Much has been made lately of a tendency of highly skilled athletes to attend college for the required one year and then depart to become millionaire superstars in the National Basketball Association instead of completing their four years of undergraduate study.
Can somebody please explain how four years of undergraduate study paves the way for a happy and fulfilling life more effectively than becoming the darling of the sports world with more money than could ever be spent in a lifetime?
John Calipari, the coach of the national champion University of Kentucky men's basketball team, has been absorbing criticism all season for recruiting athletes to his program who are so talented that they're almost certain to qualify for NBA stardom after their first year of college.
The NBA now forbids teams to draft players until after their first year of collegiate eligibility, whether they attend college or not. Why the NBA has such a rule is something of a mystery, especially in view of such notable icons as Kobe Bryant and Lebron James, who were so sublimely gifted that they took their skills straight from high school into the pros without so much as a dunk in college.
The NBA is probably bowing to pressure from the National Collegiate Athletic Association, which runs the college game and, incidentally, provides the pro game with the most effective feeder program in sports.
But any pressure to herd the athletes into college presupposes that every 18-year-old is cut out for more schooling and, in fact, that the schooling is worth more than the riches awaiting them in the pros.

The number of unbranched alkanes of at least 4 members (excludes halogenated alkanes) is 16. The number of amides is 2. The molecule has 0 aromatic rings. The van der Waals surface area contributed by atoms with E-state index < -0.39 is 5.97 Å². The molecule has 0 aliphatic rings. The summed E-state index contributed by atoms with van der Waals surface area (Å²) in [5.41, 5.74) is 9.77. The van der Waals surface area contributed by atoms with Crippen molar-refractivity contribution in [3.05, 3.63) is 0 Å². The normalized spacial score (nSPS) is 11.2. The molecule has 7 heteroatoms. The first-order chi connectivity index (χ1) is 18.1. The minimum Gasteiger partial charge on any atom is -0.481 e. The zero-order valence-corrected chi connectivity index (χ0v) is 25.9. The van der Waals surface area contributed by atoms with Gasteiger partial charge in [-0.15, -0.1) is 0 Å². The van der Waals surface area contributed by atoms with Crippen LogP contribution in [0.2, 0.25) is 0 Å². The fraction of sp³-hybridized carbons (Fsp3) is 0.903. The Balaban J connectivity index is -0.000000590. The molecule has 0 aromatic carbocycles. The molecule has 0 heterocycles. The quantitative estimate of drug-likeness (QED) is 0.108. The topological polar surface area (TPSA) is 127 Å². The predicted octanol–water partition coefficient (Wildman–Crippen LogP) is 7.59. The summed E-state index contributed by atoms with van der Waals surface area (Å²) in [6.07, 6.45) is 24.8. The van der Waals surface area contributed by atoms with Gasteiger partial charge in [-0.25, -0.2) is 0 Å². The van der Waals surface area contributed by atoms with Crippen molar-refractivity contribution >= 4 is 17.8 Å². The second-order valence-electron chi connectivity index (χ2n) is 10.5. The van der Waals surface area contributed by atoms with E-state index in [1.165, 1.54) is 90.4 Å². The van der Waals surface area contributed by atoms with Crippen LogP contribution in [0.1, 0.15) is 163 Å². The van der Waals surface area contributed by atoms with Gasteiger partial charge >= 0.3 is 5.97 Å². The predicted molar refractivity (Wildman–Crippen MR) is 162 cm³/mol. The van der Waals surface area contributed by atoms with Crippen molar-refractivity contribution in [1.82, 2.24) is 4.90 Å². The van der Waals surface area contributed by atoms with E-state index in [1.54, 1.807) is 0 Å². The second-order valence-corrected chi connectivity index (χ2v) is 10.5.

It is indisputable that not every kid belongs in college. Some are simply not students. Syracuse University's star center on this year's team, Fab Melo, skewed the entire NCAA Tournament by being declared academically ineligible on the eve of the opening game. This, in spite of universities' historic commitment to seeing to it that star athletes are "taken care of" as students.
A college education is said to promise a student a certain amount of money in a lifetime more than a non-graduate — a million dollars, say. For most kids, that would be a significant inducement to try college. But an NBA star will make that much in a couple of weeks on the team.
Sure, the college experience is a prize in itself. But someone rich and famous can work a degree into his plans later, if that seems a worthwhile endeavor.
The biggest reason to pass up college for NBA riches is that the opportunity could evaporate with the slip of a sneaker.
What if, in a game for "the Ol' Crimson and Gold," a star suffers a career-ending injury before he even gets to sign a contract? That million-dollar education is going to seem pretty shallow next to the oceans of lost money.
College sports are great for the fans and for most — but not all — of the players. Don't blame Calipari for that.